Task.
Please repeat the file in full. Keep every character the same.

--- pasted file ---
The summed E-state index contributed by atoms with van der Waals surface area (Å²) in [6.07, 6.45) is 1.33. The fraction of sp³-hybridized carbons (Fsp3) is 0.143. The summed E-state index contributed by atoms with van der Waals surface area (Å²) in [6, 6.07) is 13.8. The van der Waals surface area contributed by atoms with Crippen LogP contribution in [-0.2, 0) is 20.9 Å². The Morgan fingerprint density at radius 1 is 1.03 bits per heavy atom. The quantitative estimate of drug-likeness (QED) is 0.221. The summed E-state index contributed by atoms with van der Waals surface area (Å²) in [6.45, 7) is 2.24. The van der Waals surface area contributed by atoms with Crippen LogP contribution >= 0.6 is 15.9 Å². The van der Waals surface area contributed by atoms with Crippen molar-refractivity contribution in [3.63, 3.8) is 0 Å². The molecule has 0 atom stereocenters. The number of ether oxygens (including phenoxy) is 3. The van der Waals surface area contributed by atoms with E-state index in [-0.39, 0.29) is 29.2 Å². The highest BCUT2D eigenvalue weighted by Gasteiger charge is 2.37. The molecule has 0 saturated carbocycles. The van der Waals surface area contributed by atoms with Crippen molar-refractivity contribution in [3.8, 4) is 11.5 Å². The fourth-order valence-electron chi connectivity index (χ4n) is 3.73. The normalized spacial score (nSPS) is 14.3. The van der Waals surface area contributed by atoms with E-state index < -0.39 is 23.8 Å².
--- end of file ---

The summed E-state index contributed by atoms with van der Waals surface area (Å²) in [6.07, 6.45) is 1.33. The fraction of sp³-hybridized carbons (Fsp3) is 0.143. The summed E-state index contributed by atoms with van der Waals surface area (Å²) in [6, 6.07) is 13.8. The van der Waals surface area contributed by atoms with Crippen LogP contribution in [-0.2, 0) is 20.9 Å². The Morgan fingerprint density at radius 1 is 1.03 bits per heavy atom. The quantitative estimate of drug-likeness (QED) is 0.221. The summed E-state index contributed by atoms with van der Waals surface area (Å²) in [6.45, 7) is 2.24. The van der Waals surface area contributed by atoms with Crippen LogP contribution >= 0.6 is 15.9 Å². The van der Waals surface area contributed by atoms with Crippen molar-refractivity contribution in [3.63, 3.8) is 0 Å². The molecule has 0 atom stereocenters. The number of ether oxygens (including phenoxy) is 3. The van der Waals surface area contributed by atoms with E-state index in [-0.39, 0.29) is 29.2 Å². The highest BCUT2D eigenvalue weighted by Gasteiger charge is 2.37. The molecule has 0 saturated carbocycles. The van der Waals surface area contributed by atoms with Crippen molar-refractivity contribution in [3.8, 4) is 11.5 Å². The fourth-order valence-electron chi connectivity index (χ4n) is 3.73. The normalized spacial score (nSPS) is 14.3. The van der Waals surface area contributed by atoms with E-state index < -0.39 is 23.8 Å².